2c. Any criticism of my ability, my methods, or the results of what I have done prove others do not accept me or like me. It proves they think I am stupid or worthless and unworthy of their approval.
2d. The things that are important to God must always be done perfectly or He will not forgive me, and I'll be unacceptable to Him.

This irrational belief is based on a perfectionist point of view where we are convinced we cannot be happy, or what we do is worthless, or we are worthless and therefore people won't like us if we are not perfect. We may respond to this irrational belief by becoming anxious or worrying. We may avoid things that might bring failure (social interactions, difficult tasks). We may be critical of anything or anyone that hinders or makes the accomplishment of our task less likely. We will probably become defensive and self-justifying when criticized in relation to a particular task we are doing. 

Some alternatives to this belief are:

1. I would like to be perfect or best at this task, but doing my best is what's important. If what I do does not turn out perfectly yet I've done my best, it means I've done all I can. If I need to improve I'll have to practice more or learn more about this task. If I cannot improve it is possible I lack the natural skills necessary to do it better. This does not mean I am worthless or unworthy of acceptance, approval, or being liked by others.

2. I will be happier and less frustrated if I try to do my best and achieve at a realistic level instead of demanding perfection.

3. My self-worth is not determined by me being perfect, but by trying to do my best even when my best is not good enough. If I fail, that will be disappointing but it need not make me depressed or miserable.


Life is awful, terrible, horrible, or catastrophic when things do not go the way I would like.

We tend to live out this irrational belief by whining, complaining, or getting angry at those closest to us when things go wrong or some tragedy strikes. We may withdraw and avoid closeness in relationships. We may grow bitter and blame others for our misery (We start with those closest and move on to those who are safe targets because of their distance - like a boss two levels up, an ethnic group, church or government leaders, etc.). We may act helpless and grow depressed. Essentially we are feeling and acting as if we are the victim. 

Some rational alternatives are:

1. Life may not be everything I'd like, but I can find ways to enjoy it in the midst of my disappointment.

2. God did not promise life would match my idea of a fun filled and problem free life, but He did promise sufficient grace for each day and true joy from my knowing Him.

3. Discontentment feeds self-pity which feeds self-centeredness which leads to selfish attempts to make life better. This only compounds my problems. Better to find happiness in what I have and reasonable ways to improve my situation.


These next three irrational beliefs deal with aggressive, blaming behavior, the denial of reality, and fear.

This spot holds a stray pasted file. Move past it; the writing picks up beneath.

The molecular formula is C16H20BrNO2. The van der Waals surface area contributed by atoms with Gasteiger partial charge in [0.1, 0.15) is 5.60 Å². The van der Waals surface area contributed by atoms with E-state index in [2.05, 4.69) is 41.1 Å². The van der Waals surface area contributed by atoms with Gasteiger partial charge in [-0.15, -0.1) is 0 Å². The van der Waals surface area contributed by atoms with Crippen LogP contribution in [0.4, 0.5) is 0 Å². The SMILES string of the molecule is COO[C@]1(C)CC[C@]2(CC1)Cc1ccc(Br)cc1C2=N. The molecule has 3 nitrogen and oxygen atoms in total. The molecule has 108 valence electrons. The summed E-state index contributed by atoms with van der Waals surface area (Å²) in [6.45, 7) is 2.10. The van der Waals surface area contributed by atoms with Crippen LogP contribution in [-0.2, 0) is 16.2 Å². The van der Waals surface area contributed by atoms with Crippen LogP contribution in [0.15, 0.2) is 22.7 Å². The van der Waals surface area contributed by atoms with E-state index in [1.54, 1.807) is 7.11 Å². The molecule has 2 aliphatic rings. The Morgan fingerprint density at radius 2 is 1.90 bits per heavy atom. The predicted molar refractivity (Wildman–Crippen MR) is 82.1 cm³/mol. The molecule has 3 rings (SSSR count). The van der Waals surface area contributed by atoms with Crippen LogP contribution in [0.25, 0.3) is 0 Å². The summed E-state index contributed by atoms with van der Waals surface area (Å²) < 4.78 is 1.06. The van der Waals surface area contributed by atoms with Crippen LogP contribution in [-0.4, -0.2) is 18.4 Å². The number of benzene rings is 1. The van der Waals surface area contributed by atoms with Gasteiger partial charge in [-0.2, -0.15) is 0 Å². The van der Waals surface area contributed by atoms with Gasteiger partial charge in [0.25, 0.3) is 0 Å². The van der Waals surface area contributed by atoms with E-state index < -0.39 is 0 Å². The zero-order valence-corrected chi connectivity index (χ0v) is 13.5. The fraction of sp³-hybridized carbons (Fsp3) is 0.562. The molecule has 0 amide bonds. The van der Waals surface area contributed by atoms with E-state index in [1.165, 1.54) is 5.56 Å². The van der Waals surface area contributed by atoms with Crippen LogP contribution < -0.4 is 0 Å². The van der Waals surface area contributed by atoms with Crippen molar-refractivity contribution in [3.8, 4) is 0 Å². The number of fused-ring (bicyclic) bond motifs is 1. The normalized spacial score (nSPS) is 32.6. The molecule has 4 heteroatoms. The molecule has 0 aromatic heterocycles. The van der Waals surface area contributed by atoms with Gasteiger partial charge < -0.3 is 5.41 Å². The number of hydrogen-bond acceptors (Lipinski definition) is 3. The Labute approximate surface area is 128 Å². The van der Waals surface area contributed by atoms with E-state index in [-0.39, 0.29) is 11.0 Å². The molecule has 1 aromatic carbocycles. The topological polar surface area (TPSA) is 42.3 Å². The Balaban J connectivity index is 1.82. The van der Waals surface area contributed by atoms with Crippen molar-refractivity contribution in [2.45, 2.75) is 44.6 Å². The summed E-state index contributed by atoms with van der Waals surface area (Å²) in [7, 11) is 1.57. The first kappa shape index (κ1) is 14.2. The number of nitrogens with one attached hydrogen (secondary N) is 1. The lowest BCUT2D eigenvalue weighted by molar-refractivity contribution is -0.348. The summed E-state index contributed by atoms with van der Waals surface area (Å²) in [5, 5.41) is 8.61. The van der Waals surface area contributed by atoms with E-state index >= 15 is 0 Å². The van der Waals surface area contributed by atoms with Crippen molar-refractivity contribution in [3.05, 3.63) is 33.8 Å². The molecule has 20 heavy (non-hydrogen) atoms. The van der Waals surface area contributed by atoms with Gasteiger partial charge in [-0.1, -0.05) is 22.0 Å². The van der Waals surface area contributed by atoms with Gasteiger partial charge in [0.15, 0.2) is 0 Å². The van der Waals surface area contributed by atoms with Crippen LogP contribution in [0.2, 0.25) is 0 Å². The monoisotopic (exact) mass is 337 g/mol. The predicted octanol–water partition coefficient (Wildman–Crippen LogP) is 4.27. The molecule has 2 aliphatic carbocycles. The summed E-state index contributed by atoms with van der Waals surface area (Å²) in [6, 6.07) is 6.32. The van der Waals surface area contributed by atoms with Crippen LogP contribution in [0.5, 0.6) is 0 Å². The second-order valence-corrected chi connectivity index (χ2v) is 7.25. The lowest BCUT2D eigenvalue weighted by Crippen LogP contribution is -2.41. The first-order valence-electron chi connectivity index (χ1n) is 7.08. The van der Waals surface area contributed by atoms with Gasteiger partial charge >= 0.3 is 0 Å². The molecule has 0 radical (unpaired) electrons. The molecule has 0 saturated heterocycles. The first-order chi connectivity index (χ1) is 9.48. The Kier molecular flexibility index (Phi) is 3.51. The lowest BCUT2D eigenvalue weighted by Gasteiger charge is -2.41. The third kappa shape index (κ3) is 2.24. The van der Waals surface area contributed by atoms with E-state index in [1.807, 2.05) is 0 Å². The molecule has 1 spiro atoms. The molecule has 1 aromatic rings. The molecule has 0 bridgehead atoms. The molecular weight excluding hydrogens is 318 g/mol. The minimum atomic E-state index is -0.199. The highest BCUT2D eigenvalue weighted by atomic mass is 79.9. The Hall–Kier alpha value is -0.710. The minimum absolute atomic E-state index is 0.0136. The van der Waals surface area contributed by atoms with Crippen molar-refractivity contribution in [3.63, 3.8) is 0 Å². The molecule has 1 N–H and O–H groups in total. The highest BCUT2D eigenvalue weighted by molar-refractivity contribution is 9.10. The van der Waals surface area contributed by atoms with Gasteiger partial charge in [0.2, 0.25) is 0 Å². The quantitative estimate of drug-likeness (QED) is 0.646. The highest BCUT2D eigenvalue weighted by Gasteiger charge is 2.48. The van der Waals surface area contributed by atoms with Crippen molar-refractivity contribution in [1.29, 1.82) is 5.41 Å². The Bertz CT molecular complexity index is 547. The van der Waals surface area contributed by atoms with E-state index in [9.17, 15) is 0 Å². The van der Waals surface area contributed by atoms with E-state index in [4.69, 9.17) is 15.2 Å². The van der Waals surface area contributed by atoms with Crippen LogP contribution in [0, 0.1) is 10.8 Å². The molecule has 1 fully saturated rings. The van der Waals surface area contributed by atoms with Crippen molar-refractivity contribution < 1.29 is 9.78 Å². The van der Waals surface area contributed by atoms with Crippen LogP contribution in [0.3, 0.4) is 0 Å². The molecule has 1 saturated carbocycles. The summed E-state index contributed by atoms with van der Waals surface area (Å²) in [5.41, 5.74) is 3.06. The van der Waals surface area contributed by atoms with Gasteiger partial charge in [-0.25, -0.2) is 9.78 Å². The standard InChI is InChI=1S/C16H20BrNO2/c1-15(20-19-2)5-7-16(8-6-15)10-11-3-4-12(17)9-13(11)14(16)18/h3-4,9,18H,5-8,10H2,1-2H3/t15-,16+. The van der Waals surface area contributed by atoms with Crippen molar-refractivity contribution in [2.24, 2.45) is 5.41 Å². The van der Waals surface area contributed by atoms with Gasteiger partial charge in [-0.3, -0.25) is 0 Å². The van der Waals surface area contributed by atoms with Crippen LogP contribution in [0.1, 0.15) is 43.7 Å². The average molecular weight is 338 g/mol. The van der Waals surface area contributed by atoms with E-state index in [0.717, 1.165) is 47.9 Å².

People who mistreat me, or who act in a manner contrary to how I believe they should act, or who commit evil deeds are not just bad, they are inherently evil and therefore untrustworthy (they have a character flaw, they are intentionally evil). They should be made aware of their wrong doing, their character flaw should be exposed (for the protection of others), and they should be punished for their sins.

4a. People who misbehave and treat me or others unjustly (whatever that injustice may be) are evil and unworthy of respect and acceptance. They know better, yet they deliberately go ahead and do what they know is wrong.
4b. If people behave incompetently or stupidly they prove they are idiots, and therefore unworthy of respect or acceptance.

4c. People must treat others (especially me) in a fair and just manner. If they act unfairly or unethically, I must see to it that they are punished or suffer in some way for their misdeed.

4d. If people have the ability to do well but choose to shirk or avoid their responsibilities, they have little value as humans and I no longer have to be concerned with their well-being.

When we live out this irrational belief, we tend to behave aggressively toward others, criticizing them for things like incompetence, insensitivity, ignorance, or willful disregard of what is right ('right' usually refers to what we want). We question their motives and remind them of their failures. We think of these people as worthless and unable to change.

Those who treat others this way usually treat themselves the same way. They damn themselves, criticize themselves, refuse to forgive themselves, and fail to see progress in themselves. They go on punishing themselves long after the failure, long after seeking forgiveness from God, and even after doing what is necessary to make their failure right. 

Some alternatives are:

1. I can talk to people in a kind, firm way about what they're doing and give them time to change. I don't have to start with punishment (Matthew 18).

2. I may feel irritated or hurt when someone disappoints me, but I don't have to harshly criticize him or tell others (gossip) about his unacceptable behavior.

3. We all have behaved obnoxiously, unfairly, or incompetently, but that doesn't mean we always will. We can change if we choose to.


If something seems dangerous, threatening, or fearsome (my mate driving a long distance in a snow storm, physical affliction, loss of job, giving a speech), I must become preoccupied with it and grow increasingly worried, upset, or depressed about it.